Lent by Rehina Solodovnik
Before the Russian military invaded Ukraine, 20-year-old Rehina Solodovnik described her life in the river city of Dnipro as idyllic.
“Before anything happened, I think I had the best possible life. I have a loving family – my grandmother, my aunt, my parents, my little brother was born last year,” she said. “I have a part-time job as an English teacher.”
Some of those she taught were Russians who came in contact with her online, from across the border. When the war broke out, her teaching stopped. But she still gets text messages from the Russians.
“I remember this message clearly. This girl said, ‘I’m so sorry for our government. I know they will not apologize to you for the damage they do to your country, but I will instead. ‘, “Solodovnik recalled. “And it made me cry.”
More than 1 million Ukrainians have fled their homeland during the 10 days since Russia invaded. Yet more than 40 million are left in Ukraine, many struggling with decisions about whether to stay or leave.
Expect to stay
When I spoke to Solodovnik on Tuesday, she said she lived in the Dnipro, a city of about 1 million people on the Dnieper River. The city has so far not been hit by the fighting.
Still, her bags were packed for safety.
Solodovnik is also a student. She is in her final semester at Dnipro National University, where she is studying linguistics and speaking seven languages - Ukrainian, Russian, English, German, Spanish, Chinese and Korean.
One of her teachers at the university is American Michael Sampson.
He is a professor at St. John’s University in New York, who arrived in Ukraine last fall to spend a year as a Fulbright researcher.
With a looming war, he traveled in January and moved to Warsaw, Poland. The university asked if he would continue teaching students online.
“I said, ‘Of course, even if there’s only one person there, I’d be happy to talk to her,'” he remarked. “What I found out is that my role is almost like a counselor now. Just talk to people, let them talk and get their frustrations out, get their fears out. “
In addition to teaching college students, he also worked with several elementary schools.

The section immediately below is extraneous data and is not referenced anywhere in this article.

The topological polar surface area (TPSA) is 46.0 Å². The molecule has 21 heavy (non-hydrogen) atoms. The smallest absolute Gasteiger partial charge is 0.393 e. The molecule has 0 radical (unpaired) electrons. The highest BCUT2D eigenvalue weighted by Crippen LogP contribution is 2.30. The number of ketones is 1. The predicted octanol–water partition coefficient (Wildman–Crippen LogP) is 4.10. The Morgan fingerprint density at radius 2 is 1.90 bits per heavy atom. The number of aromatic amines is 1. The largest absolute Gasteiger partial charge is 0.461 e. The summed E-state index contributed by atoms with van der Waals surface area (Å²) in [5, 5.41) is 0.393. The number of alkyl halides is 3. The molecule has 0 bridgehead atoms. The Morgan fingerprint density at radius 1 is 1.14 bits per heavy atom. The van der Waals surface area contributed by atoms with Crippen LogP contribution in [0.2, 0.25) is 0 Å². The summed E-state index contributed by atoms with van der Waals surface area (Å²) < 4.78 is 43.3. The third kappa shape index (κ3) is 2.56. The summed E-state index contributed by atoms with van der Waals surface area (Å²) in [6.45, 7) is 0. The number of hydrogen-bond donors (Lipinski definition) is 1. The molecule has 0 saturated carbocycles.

“My research is with children. Grades two to seven, and I’m trying some of the techniques that I think will improve their learning of English and their ability to write English,” he said.
Sampson is married to a Ukrainian woman, Alona, who is 47. She grew up in Ukraine when it was part of the Soviet Union, and therefore speaks Russian and has an understanding of Russia.
But younger Ukrainians – those born after the Soviet Union broke up in 1991 and Ukraine became an independent country – feel no such connection to Russia.
“I would say the younger children are anti-Russian,” he said. “I asked 25 young people, ‘Should I study Ukrainian or Russian?’ And 100 percent, all 25, said, “Learn Ukrainian.”
Sampson says he is not surprised at how fiercely the Ukrainians are resisting the Russian invasion.
“They are determined to protect their country. They want to take up, they want to take up arms,” he said. “Someone told me that the Russians would probably occupy (the capital) Kiev in a few days, and I said, ‘Well, they can occupy it, but they want 3 million people who do not want them there.’ “
The war closes in
Meanwhile, Rehina Solodovnik was among those determined to stay in her hometown of Dnipro, even though she acknowledged the rising stress.
“I just sit glued to the screen and watch the news 24/7. And this exhausts me in so many ways,” she said.
So last Friday she woke up to the news that the Russians had attacked and seized the Zaporizhzhia nuclear power plant – less than 100 miles south of her home.
She decided to leave Ukraine. From Saturday night, she traveled in western Ukraine with her aunt and grandmother on her way to the Polish border.
Michael Sampson was waiting to greet her.
Greg Myre is an NPR national security correspondent. follow him @ gregmyre1.
Should I stay or should I go? : NPR
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